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How Much Will Taxpayers Need To Spend To Finish KentuckyWired?

August 14, 2017

Last week, this blog highlighted state lawmakers’ growing worries about KentuckyWired, the Bluegrass State’s taxpayer-financed broadband system. We noted that, in a recent legislative hearing, some officials even called for plans to shut down the network. 

Bluegrass Institute President and CEO Jim Waters, who reported on the hearing in Richmond Register, seems to think that’s a good idea. He concluded the state legislators need to start practicing this line before their next session: “Read my lips: No new money. Shut it down.”

Waters also agreed with Sen. Chris McDaniel who suggested that it would cost taxpayers less to shutter KentuckyWired than it would to finish building it. That seems likely since it would appear that legislators are about to be asked to appropriate General Fund dollars for KentuckyWired.

According to Waters, though state officials originally promised the network would be “up and running by January 2017 at the latest,” only “129 miles of fiber strand has been laid to date.” (For those keeping track, that’s less than four percent of the 3,400 miles of fiber that eventually are supposed to make up the system.) The Kentucky Communications Network Authority (KCNA) already has spent $175 million and has “only $237 million remaining in the budget.” Officials from KCNA now believe they will need “at least” $413 million to complete the network.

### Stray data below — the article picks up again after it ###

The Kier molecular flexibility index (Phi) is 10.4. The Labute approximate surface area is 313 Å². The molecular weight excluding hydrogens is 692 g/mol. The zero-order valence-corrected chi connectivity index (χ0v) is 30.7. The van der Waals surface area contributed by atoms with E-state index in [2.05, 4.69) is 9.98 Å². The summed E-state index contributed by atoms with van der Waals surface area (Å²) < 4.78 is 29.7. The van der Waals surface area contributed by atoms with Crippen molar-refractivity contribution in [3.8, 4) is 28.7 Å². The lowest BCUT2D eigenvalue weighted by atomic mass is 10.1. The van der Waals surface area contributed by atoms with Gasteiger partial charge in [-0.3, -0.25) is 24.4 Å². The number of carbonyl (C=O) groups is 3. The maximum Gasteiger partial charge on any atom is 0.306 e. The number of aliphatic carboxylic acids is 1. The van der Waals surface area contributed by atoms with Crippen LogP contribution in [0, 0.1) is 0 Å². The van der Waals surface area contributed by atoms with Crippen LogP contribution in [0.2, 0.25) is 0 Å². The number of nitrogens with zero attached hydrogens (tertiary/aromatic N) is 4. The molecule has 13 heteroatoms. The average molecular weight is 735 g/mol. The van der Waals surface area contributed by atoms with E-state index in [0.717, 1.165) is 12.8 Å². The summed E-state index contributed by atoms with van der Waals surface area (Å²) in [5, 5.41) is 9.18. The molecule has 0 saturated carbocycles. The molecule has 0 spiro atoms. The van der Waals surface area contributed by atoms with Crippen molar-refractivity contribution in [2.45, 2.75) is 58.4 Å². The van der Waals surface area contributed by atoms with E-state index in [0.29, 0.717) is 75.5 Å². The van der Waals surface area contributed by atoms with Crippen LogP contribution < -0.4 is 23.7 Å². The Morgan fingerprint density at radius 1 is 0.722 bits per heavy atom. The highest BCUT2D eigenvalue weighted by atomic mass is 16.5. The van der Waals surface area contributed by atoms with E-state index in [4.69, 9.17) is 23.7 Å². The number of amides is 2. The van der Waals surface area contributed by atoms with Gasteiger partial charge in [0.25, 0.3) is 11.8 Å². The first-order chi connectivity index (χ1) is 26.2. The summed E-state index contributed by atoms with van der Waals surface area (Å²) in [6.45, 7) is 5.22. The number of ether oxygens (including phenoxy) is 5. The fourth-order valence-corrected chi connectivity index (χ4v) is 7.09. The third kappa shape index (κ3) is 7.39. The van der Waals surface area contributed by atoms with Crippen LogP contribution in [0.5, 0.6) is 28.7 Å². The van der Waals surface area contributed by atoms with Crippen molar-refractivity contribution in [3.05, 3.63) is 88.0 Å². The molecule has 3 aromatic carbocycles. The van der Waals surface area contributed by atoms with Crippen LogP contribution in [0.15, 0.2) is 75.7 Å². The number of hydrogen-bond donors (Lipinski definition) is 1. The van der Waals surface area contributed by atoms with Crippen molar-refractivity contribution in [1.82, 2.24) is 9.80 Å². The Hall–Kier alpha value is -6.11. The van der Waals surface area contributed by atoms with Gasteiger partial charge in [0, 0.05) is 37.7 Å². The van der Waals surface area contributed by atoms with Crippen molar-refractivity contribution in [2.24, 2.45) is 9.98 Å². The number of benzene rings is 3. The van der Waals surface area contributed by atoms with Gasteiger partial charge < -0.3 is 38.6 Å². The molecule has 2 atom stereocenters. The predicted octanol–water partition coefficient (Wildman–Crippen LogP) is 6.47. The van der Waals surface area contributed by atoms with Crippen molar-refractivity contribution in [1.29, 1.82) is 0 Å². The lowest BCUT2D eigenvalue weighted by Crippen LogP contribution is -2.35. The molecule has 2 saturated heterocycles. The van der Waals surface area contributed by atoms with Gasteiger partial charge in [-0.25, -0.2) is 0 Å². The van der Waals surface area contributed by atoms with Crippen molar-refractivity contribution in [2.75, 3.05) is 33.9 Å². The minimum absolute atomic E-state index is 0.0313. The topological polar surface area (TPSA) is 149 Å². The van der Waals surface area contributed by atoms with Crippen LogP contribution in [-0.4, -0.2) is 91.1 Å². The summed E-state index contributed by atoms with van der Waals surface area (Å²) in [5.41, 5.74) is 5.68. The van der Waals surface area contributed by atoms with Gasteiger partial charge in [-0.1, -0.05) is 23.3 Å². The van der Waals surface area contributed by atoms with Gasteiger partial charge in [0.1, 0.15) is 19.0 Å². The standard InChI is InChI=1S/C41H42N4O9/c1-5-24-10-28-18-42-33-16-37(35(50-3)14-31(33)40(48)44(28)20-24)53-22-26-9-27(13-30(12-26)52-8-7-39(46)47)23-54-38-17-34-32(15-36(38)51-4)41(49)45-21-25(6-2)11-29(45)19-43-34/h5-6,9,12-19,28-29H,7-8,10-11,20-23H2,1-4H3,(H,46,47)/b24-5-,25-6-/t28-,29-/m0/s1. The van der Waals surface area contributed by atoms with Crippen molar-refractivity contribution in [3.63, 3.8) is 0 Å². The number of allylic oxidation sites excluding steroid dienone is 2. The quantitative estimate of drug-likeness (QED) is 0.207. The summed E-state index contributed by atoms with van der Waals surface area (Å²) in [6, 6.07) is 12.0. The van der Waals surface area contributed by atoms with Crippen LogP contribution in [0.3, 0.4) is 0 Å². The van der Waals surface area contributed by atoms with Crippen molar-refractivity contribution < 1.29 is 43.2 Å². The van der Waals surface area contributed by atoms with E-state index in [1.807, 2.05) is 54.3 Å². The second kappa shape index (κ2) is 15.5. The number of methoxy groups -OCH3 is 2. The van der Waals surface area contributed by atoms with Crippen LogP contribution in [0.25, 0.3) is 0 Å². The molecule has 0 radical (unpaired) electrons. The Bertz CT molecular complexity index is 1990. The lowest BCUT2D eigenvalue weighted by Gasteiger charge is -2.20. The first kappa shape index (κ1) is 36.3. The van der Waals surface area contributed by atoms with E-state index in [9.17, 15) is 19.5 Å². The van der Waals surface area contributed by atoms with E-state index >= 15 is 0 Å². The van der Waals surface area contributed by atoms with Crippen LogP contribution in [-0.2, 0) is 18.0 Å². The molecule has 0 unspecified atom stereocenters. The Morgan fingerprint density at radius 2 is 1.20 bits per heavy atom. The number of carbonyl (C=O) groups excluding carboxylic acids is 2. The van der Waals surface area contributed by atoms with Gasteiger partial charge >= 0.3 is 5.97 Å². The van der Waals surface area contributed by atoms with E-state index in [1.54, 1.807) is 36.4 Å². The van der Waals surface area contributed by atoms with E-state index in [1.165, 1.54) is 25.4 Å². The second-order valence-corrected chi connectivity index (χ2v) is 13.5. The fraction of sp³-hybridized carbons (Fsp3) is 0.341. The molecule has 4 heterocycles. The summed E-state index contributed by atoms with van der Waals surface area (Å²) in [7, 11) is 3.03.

In addition to needing more money to finish construction, the delay, according to Waters, will have a significant impact on whether the state will be able to make the payments on the bonds it used to financed KentuckyWired. KCNA was supposed to use revenues from the network to pay back its debts, but now officials might ask for money from the state’s general fund to make the bond payments, Waters said.

Waters notes that KCNA officials have blamed the construction delays on private providers who own the poles to which the state needs access in order to build. According to Waters, Rep. Phil Moffett believes those claims were bogus. Rep. said “anybody that’s been in this business any amount of time would have known that these delays were foreseeable.”

According to Waters, Rep. Suzanne Miles concluded that, when it comes to KentuckyWired, Bluegrass State lawmakers were “sold a bad bill of goods.”

Let’s hope they realize that before sacrificing Kentucky General Fund revenues.